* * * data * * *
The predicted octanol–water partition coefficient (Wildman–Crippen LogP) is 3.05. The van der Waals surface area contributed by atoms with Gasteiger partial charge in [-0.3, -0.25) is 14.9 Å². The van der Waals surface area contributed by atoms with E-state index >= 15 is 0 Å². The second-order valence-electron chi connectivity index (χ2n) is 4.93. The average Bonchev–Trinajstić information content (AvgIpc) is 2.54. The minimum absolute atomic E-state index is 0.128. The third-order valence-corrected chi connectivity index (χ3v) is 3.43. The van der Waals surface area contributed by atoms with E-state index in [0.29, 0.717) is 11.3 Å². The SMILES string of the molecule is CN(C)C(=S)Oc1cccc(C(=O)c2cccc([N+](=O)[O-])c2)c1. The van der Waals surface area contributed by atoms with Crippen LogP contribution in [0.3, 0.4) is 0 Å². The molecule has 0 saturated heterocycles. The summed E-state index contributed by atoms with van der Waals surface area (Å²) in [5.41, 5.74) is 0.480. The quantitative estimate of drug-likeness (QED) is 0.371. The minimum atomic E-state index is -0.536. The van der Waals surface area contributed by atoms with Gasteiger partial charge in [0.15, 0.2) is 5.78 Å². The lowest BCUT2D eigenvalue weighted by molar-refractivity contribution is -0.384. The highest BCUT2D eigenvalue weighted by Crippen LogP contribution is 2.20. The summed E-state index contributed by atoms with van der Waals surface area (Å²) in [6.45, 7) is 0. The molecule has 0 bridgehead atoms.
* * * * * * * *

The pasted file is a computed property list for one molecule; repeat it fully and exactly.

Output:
The predicted octanol–water partition coefficient (Wildman–Crippen LogP) is 3.05. The van der Waals surface area contributed by atoms with Gasteiger partial charge in [-0.3, -0.25) is 14.9 Å². The van der Waals surface area contributed by atoms with E-state index >= 15 is 0 Å². The second-order valence-electron chi connectivity index (χ2n) is 4.93. The average Bonchev–Trinajstić information content (AvgIpc) is 2.54. The minimum absolute atomic E-state index is 0.128. The third-order valence-corrected chi connectivity index (χ3v) is 3.43. The van der Waals surface area contributed by atoms with E-state index in [0.29, 0.717) is 11.3 Å². The SMILES string of the molecule is CN(C)C(=S)Oc1cccc(C(=O)c2cccc([N+](=O)[O-])c2)c1. The van der Waals surface area contributed by atoms with Crippen LogP contribution in [0.3, 0.4) is 0 Å². The molecule has 0 saturated heterocycles. The summed E-state index contributed by atoms with van der Waals surface area (Å²) in [5.41, 5.74) is 0.480. The quantitative estimate of drug-likeness (QED) is 0.371. The minimum atomic E-state index is -0.536. The van der Waals surface area contributed by atoms with Gasteiger partial charge in [0.15, 0.2) is 5.78 Å². The lowest BCUT2D eigenvalue weighted by molar-refractivity contribution is -0.384. The highest BCUT2D eigenvalue weighted by Crippen LogP contribution is 2.20. The summed E-state index contributed by atoms with van der Waals surface area (Å²) in [6.45, 7) is 0. The molecule has 0 bridgehead atoms.